The average retail price of diesel fuel continues to hover near $4.00/gallon. When you look at the total retail price of diesel fuel, it’s important to understand the components of the price to know where there may be opportunities to reduce the cost.
The largest portion of the retail price; just over 60%, is driven by the cost of the crude oil that is refined into fuel. Contracts for crude oil are traded on exchanges like NYMEX and many supply and demand factors continuously impact the trading price. If the price goes up or down, it has a direct impact on the price at the pump.
When you hear about crude trading around $100/barrel, keep in mind that a barrel is the equivalent of 42 gallons. Therefore, $100/barrel is almost $2.40/gallon. And, when looking at it from the retail price, 60% of $4.00/gallon also works out to $2.40/gallon. Extending this math means a $5 change in the price of a barrel translates to 12 cents/gallon at the pump, although there may be a lag in timing depending on inventory levels.
The next largest cost component of the retail price is attributable to refining the crude oil into diesel fuel. This represents approximately 15% of the total price, or 60 cents/gallon based on a $4.00/gallon total price. Based on the national average, Federal and state taxes also represent an additional 15% of the total price.
Regardless of the taxes paid at the pump, every state still collects their share based on the miles traveled in each state. The state tax allocation is accomplished by the quarterly IFTA reporting process that most companies with fleets must comply with. Therefore, a strategy to purchase fuel in a state with lower taxes won’t accomplish much except to defer payment of another state’s higher taxes as a balance due with the IFTA return. Limited exceptions for local taxes present small opportunities for savings, but thorough research is needed.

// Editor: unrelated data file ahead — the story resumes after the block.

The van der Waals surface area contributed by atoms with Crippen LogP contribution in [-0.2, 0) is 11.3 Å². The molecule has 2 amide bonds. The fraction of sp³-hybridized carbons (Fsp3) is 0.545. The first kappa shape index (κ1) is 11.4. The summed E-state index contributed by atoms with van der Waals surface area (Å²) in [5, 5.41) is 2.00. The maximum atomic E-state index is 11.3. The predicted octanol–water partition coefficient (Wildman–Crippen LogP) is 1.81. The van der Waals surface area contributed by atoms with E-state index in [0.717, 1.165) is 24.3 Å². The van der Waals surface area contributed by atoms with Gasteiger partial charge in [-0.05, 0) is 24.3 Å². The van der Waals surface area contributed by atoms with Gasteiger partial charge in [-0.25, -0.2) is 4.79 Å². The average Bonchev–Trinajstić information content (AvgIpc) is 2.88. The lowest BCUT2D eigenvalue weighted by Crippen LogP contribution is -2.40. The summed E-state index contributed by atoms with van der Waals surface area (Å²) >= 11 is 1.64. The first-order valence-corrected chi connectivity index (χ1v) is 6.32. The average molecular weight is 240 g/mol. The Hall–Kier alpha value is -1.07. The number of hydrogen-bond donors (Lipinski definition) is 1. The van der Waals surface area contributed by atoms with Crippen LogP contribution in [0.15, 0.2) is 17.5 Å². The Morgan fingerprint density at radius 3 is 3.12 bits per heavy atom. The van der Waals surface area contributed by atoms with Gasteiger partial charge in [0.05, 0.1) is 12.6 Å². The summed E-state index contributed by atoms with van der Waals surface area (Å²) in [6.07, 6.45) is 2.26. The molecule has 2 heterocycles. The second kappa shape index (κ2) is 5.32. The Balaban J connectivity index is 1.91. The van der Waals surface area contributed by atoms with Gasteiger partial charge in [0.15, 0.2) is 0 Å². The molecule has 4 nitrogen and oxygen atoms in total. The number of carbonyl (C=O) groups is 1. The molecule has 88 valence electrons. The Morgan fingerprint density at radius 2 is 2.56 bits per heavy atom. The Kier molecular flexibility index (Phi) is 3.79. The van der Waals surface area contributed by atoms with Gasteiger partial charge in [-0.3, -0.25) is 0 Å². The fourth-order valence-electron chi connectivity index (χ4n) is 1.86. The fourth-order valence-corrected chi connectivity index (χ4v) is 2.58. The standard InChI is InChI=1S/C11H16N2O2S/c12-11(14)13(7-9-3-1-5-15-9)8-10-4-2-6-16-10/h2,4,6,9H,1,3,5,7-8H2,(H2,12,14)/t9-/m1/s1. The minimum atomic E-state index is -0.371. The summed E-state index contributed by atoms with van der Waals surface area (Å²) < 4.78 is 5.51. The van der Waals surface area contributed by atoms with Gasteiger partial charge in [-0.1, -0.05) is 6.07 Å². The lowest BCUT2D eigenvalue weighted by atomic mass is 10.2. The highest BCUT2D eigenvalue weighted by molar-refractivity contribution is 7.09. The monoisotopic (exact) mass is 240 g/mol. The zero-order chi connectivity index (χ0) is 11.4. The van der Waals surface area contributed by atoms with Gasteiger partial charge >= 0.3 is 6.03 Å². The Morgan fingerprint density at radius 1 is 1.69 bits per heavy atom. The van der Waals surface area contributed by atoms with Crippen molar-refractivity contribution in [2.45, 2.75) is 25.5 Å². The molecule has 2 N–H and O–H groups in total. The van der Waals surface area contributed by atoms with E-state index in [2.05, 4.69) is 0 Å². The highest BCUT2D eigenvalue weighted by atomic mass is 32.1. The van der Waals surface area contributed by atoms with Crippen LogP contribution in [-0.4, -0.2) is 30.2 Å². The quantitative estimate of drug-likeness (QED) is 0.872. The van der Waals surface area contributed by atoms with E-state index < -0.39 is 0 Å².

The various components mentioned above account for approximately 90% of the retail price of fuel and there isn’t much that can be done to reduce this part of the cost. The remaining 10%, or approximately 40 cents/gallon, represents downstream costs added by wholesale and retail distribution activities. Expenses for storage and transportation, facility maintenance and brand marketing along with many other line items must all be covered. Profit is in there too.
Some fuel merchants find ways to transport product at lower rates. Some structure their operations more efficiently which allows them to lower their costs. Others compete aggressively for volume and are willing to sacrifice margins. The point is that roughly 10% of the price of diesel fuel has some play in it. This is where opportunities exist to reduce your cost.
Sokolis Group Fuel Management has many years of experience working with different merchants and can identify when and where those opportunities exist. Even if you think you’re already getting the lowest price possible, let Sokolis Group Fuel Management do a no cost, no obligation audit of your fuel purchases to see if there are additional opportunities for your company to reduce the cost of diesel fuel.